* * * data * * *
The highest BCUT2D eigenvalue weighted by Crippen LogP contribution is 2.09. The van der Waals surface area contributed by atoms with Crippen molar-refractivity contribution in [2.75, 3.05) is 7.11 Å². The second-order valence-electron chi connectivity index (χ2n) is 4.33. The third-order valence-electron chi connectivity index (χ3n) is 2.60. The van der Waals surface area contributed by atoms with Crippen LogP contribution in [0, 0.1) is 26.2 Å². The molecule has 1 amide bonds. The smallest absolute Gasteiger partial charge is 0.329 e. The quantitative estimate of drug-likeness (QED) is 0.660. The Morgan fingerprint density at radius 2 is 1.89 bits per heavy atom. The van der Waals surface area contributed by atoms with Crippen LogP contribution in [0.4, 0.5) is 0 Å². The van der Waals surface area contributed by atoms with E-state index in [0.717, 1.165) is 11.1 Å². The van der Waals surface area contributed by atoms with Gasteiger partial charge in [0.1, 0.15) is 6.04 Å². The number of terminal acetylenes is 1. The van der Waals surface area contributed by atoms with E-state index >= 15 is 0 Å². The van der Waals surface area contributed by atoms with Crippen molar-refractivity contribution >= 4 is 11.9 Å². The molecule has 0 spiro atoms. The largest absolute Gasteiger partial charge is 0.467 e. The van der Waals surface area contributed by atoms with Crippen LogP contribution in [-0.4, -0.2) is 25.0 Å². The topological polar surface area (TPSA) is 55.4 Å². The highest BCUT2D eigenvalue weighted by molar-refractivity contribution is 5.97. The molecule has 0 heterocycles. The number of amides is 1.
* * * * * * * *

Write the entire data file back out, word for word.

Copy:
The highest BCUT2D eigenvalue weighted by Crippen LogP contribution is 2.09. The van der Waals surface area contributed by atoms with Crippen molar-refractivity contribution in [2.75, 3.05) is 7.11 Å². The second-order valence-electron chi connectivity index (χ2n) is 4.33. The third-order valence-electron chi connectivity index (χ3n) is 2.60. The van der Waals surface area contributed by atoms with Crippen LogP contribution in [0, 0.1) is 26.2 Å². The molecule has 1 amide bonds. The smallest absolute Gasteiger partial charge is 0.329 e. The quantitative estimate of drug-likeness (QED) is 0.660. The Morgan fingerprint density at radius 2 is 1.89 bits per heavy atom. The van der Waals surface area contributed by atoms with Crippen LogP contribution in [0.4, 0.5) is 0 Å². The van der Waals surface area contributed by atoms with E-state index in [0.717, 1.165) is 11.1 Å². The van der Waals surface area contributed by atoms with Gasteiger partial charge in [0.1, 0.15) is 6.04 Å². The number of terminal acetylenes is 1. The van der Waals surface area contributed by atoms with E-state index >= 15 is 0 Å². The van der Waals surface area contributed by atoms with Crippen molar-refractivity contribution >= 4 is 11.9 Å². The molecule has 0 spiro atoms. The largest absolute Gasteiger partial charge is 0.467 e. The van der Waals surface area contributed by atoms with Crippen LogP contribution in [-0.4, -0.2) is 25.0 Å². The topological polar surface area (TPSA) is 55.4 Å². The highest BCUT2D eigenvalue weighted by molar-refractivity contribution is 5.97. The molecule has 0 heterocycles. The number of amides is 1.